An impure selfishly corrupted will to pleasure, a will to pleasure. An impure selfishly corrupted will, I just want pleasure, give me pleasure, give me immediate gratification. He's saying, destroys both resoluteness of spirit and the ability of the mind to listen in silent attention to the language of reality. And so music continued in a headlong rush to create in man, to create in Americans this will to pleasure. I just need, I need a new song.

I need another sensual experience with my song. I need it to make me feel good. I need it for an emotional uplift. E.M. Jones says this, the intellectual life is a function so the moral life of the nation is being reorganized around a new culture of worship music being listened to Monday through Saturday, being driven by a commercial industry that's being listened to by virtually everyone and the tastes of the nation are moving downward into impurity and decadence.

So here's strategy number two in destroying the knowledge of God. Just look at the logic of this, and the people in Europe understood this really well. If there's no God, there can be no religion. And if there's no religion, there can be no morals. If there's no morals, there can be no self-control.

If there's no self-control, there can be no social order. If there's no social order there can be nothing but the chaos of competing desires. But since we cannot have chaos in a society, therefore we must institute behavioral control in place of the traditional structures of the past. Family church in the free market and limited local government. So the revolutionaries thought, hey, if we want a whole new structure of a utopia that we create that has no family, no church, no private property, no limited government, and we want a gigantic all controlling centralized government.

Look, we just need to eliminate God. Through this process here, we've got to get rid of self-control, morals, religion, And then God is gone. He's gone. He's absolutely gone out of society. And we get our way.

Christianity is destroyed and we get our way. By the late 1920s, lyrics were falling into uninhibited sensual irresponsibility. Here's a big hit from 1927, Cole Porter. We're all alone, no chaperone, can get our number, the world's in slumber, let's misbehave. A call, a song calling for misbehavior.

Justified misbehavior, misconduct. There's something wild about you, child, that's so contagious, let's be outrageous, Let's misbehave. This is the direction that the popular commercialized music was going. Introducing people to the justification of sexual misconduct. The depression in the 1930s only increased America's appetite for music.

By 1937, out of 32 million American families, 27 million had radios. Everybody was listening to this commercial music and the pulpits did not know how to address it and what to say about it. And so here's how commercial music disintegrated the church. This is a picture of a guy named Wilhelm Reich, one of the revolutionaries who was in Germany at the time in 1933. He started realizing, you know, we've got to accelerate our efforts to destroy Christianity.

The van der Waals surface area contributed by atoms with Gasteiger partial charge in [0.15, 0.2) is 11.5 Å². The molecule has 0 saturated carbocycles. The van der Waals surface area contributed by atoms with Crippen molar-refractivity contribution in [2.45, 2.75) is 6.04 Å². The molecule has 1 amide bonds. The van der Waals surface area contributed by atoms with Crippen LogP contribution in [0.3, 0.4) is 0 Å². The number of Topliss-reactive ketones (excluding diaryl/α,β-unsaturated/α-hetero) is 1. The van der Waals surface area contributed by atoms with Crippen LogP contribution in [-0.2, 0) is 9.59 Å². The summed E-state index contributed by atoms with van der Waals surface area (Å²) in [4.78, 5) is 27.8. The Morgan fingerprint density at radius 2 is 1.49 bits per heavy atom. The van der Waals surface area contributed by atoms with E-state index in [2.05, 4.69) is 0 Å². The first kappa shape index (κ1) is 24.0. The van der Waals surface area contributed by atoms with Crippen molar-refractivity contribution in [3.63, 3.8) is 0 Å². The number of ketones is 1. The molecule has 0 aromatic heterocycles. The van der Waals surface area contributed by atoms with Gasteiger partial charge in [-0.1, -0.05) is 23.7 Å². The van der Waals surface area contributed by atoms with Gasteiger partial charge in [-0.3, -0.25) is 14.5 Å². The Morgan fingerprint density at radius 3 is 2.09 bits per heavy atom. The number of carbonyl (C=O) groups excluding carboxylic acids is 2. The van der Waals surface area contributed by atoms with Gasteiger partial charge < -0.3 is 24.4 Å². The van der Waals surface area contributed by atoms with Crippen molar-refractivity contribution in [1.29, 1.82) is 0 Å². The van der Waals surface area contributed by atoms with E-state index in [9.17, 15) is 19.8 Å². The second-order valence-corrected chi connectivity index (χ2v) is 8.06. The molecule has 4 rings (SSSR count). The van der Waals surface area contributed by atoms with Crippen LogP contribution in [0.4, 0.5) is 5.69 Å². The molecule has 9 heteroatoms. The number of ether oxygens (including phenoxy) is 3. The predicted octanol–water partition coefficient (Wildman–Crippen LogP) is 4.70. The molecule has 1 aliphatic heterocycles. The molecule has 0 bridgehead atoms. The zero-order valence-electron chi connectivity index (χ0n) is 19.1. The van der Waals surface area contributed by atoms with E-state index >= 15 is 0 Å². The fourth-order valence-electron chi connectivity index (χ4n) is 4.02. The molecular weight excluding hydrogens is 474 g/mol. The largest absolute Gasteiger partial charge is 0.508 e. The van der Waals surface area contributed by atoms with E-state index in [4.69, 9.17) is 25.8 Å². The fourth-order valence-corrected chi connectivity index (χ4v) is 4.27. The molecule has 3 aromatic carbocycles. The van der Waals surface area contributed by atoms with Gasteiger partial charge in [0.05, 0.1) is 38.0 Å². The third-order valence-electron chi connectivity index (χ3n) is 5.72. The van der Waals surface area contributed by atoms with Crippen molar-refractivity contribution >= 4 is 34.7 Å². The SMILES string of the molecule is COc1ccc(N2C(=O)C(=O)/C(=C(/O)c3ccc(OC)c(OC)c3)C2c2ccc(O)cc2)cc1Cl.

We've got to. We've got to use music more in this process. And he realized that in talking about sexual misconduct, it would be a successful organizing tool for cultural disintegration. So he stopped talking about all these intellectual things that he'd been talking about, about economics and economic reorganization. And he started talking about misbehavior.

And here's what he wrote in his book, The Mass Psychology of Fascism. He said, we as communists used to debate people about the existence of God, And after a while I came to a conclusion this was a waste of time. You aren't going to debate people away from the existence of God, but what I found was that if you get people involved in deviant sexual behavior, the whole idea of God just disappears automatically. And this is exactly what the revolutionaries understood. And this is why they got behind top 40 radio music.

They got behind the whole creation of a whole commercialized industry that would push this idea, push this idea. In every genre, every genre of music, people would pick it and choose it and have their little taste and just say, well, that's how I entertain myself during the week. I may go to church on Sunday and hear my little hymns over here, but I've got this whole other preference of taste that I like during the week and it's just entertainment. It's all neutral, isn't it? No, it's not neutral.

It is not neutral. He goes on to say, Marcuse goes say, and say Wilhelm Reich says, we would not bring down Western culture with philosophical writings about 12 tone music. Now 12 tone music was one of the tools they were trying to use to derange Christianity. And they started it in Germany. He says you're going to bring it down through sex, drugs and rock and roll.

So that's how you're going to bring down Western culture, and that's what they were talking about. And so they began to focus, and there were people who began to see that, yes, if we can just understand and get behind the prophet that's now being generated in the 1940s, and now in the 1950s, with songs of prurience and decadence, We'll make so much money because that's what's making money. Sam Phillips was a record producer and he said if I could find a white man who had the Negro sound and Negro feel, I could make a billion dollars. He found this guy. And he wanted that kind of decadence because he was an exploiter.